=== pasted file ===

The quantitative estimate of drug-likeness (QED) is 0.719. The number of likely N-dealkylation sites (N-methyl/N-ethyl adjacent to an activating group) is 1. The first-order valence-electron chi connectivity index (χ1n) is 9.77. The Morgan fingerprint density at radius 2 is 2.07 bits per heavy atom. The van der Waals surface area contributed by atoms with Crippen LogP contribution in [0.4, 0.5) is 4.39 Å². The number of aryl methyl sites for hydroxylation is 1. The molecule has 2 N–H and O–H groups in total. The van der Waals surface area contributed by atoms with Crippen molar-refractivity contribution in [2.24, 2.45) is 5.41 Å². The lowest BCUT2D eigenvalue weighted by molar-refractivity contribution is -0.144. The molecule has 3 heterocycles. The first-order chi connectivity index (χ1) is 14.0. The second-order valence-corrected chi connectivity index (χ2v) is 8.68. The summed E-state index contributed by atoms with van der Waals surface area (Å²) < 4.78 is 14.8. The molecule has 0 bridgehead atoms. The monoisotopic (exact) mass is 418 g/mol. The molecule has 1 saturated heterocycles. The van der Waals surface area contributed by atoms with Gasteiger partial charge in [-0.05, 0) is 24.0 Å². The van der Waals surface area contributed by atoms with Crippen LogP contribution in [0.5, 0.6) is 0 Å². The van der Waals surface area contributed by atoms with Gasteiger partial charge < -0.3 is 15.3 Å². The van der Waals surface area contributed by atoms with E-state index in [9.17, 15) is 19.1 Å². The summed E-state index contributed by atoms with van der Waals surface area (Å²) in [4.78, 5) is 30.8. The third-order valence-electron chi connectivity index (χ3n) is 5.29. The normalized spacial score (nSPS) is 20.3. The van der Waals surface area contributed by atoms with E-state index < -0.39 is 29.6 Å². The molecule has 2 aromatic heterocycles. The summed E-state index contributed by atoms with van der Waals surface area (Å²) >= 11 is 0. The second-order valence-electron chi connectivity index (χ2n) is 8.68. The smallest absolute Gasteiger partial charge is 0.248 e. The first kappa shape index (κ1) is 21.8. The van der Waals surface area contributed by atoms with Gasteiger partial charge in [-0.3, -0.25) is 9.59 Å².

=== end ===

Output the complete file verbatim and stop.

The quantitative estimate of drug-likeness (QED) is 0.719. The number of likely N-dealkylation sites (N-methyl/N-ethyl adjacent to an activating group) is 1. The first-order valence-electron chi connectivity index (χ1n) is 9.77. The Morgan fingerprint density at radius 2 is 2.07 bits per heavy atom. The van der Waals surface area contributed by atoms with Crippen LogP contribution in [0.4, 0.5) is 4.39 Å². The number of aryl methyl sites for hydroxylation is 1. The molecule has 2 N–H and O–H groups in total. The van der Waals surface area contributed by atoms with Crippen molar-refractivity contribution in [2.24, 2.45) is 5.41 Å². The lowest BCUT2D eigenvalue weighted by molar-refractivity contribution is -0.144. The molecule has 3 heterocycles. The first-order chi connectivity index (χ1) is 14.0. The second-order valence-corrected chi connectivity index (χ2v) is 8.68. The summed E-state index contributed by atoms with van der Waals surface area (Å²) < 4.78 is 14.8. The molecule has 0 bridgehead atoms. The monoisotopic (exact) mass is 418 g/mol. The molecule has 1 saturated heterocycles. The van der Waals surface area contributed by atoms with Gasteiger partial charge in [-0.05, 0) is 24.0 Å². The van der Waals surface area contributed by atoms with Crippen LogP contribution in [0.5, 0.6) is 0 Å². The van der Waals surface area contributed by atoms with Gasteiger partial charge < -0.3 is 15.3 Å². The van der Waals surface area contributed by atoms with E-state index in [9.17, 15) is 19.1 Å². The summed E-state index contributed by atoms with van der Waals surface area (Å²) in [4.78, 5) is 30.8. The third-order valence-electron chi connectivity index (χ3n) is 5.29. The normalized spacial score (nSPS) is 20.3. The van der Waals surface area contributed by atoms with E-state index < -0.39 is 29.6 Å². The molecule has 2 aromatic heterocycles. The summed E-state index contributed by atoms with van der Waals surface area (Å²) >= 11 is 0. The second-order valence-electron chi connectivity index (χ2n) is 8.68. The smallest absolute Gasteiger partial charge is 0.248 e. The first kappa shape index (κ1) is 21.8. The van der Waals surface area contributed by atoms with Gasteiger partial charge in [-0.3, -0.25) is 9.59 Å².